A collection of poems about writing, ordering marijuana, and reevaluating one’s expectations.
The speaker in Akley’s (The Psalmist, 2017, etc.) works meditate on complications of daily life. The narrator’s complicated relationship with his ex-wife and their shared children reappears often, and Akley tends to favor description over projection, which gives the scenes a kind of emotional opacity. Plans to quit working for the U.S. Veterans Affairs office and travel are also a recurring motif, and after the fact, the author turns to reflect on that decision (a screen shot of a resignation email provides proof). A lot of Akley’s poems are about recursive worries about creative work, specifically regarding his ideas and writing practice. The poem’s speakers try to walk the line between drinking, smoking, and composing poetry with an authentic voice. It’s a style that fits neatly next to the late poet Charles Bukowski’s—grimy and to the point. (One poem even attempts to one-up Bukowski himself; apparently, even he’s too much of an aesthete.) The speakers’ swearing at Frédéric Chopin and admiration of David Foster Wallace are almost intriguing, and few books discuss both quantum mechanics and preparing beef jerky for one’s daughter’s breakfast. The pacing and motifs of most of the poems, however, are similar enough that they have a tendency to bleed together, although they are pulled back into relief by certain sharp phrases, such as “Sometimes I wish / my eyes were on a different face.” Later on, the poems are broken up by short narrative paragraphs and, in one case, by a full essay about the protagonist of Albert Camus’ absurdist 1956 novel The Fall. These sections give the impression that the book is organized more by chronology than by theme or style, although this choice is neither clear nor explained, which makes the overall goal of the book difficult to piece together.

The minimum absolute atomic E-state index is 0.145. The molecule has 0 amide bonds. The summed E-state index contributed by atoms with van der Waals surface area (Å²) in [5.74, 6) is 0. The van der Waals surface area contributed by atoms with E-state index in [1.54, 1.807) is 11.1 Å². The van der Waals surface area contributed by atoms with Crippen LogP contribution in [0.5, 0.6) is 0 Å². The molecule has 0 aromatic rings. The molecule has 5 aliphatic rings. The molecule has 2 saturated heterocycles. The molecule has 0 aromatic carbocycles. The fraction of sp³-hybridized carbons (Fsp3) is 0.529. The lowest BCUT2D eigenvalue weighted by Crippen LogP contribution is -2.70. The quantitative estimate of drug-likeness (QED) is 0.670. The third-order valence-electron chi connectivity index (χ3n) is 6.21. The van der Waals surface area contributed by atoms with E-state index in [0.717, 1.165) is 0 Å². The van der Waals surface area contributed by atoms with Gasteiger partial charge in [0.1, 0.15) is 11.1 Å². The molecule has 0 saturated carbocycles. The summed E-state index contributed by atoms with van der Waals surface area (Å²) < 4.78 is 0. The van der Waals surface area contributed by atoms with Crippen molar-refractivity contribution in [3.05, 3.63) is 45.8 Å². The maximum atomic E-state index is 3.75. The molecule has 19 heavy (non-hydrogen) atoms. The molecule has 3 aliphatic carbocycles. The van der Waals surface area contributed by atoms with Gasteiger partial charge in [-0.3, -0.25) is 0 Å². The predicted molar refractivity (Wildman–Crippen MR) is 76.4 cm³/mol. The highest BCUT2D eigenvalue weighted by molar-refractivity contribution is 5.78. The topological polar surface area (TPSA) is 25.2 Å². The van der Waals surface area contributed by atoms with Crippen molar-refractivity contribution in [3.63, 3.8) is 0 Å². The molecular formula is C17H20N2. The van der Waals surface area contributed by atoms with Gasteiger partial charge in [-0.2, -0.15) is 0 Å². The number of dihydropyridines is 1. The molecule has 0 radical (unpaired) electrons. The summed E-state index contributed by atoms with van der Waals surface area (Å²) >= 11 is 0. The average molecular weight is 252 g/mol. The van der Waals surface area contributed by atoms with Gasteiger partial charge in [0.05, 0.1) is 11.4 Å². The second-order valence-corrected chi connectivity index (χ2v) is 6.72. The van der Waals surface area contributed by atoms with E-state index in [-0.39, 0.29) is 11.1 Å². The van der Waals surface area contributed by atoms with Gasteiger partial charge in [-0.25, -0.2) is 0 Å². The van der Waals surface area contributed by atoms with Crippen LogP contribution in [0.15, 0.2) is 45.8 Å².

Sparks of clear lines, dampened by too much repetition.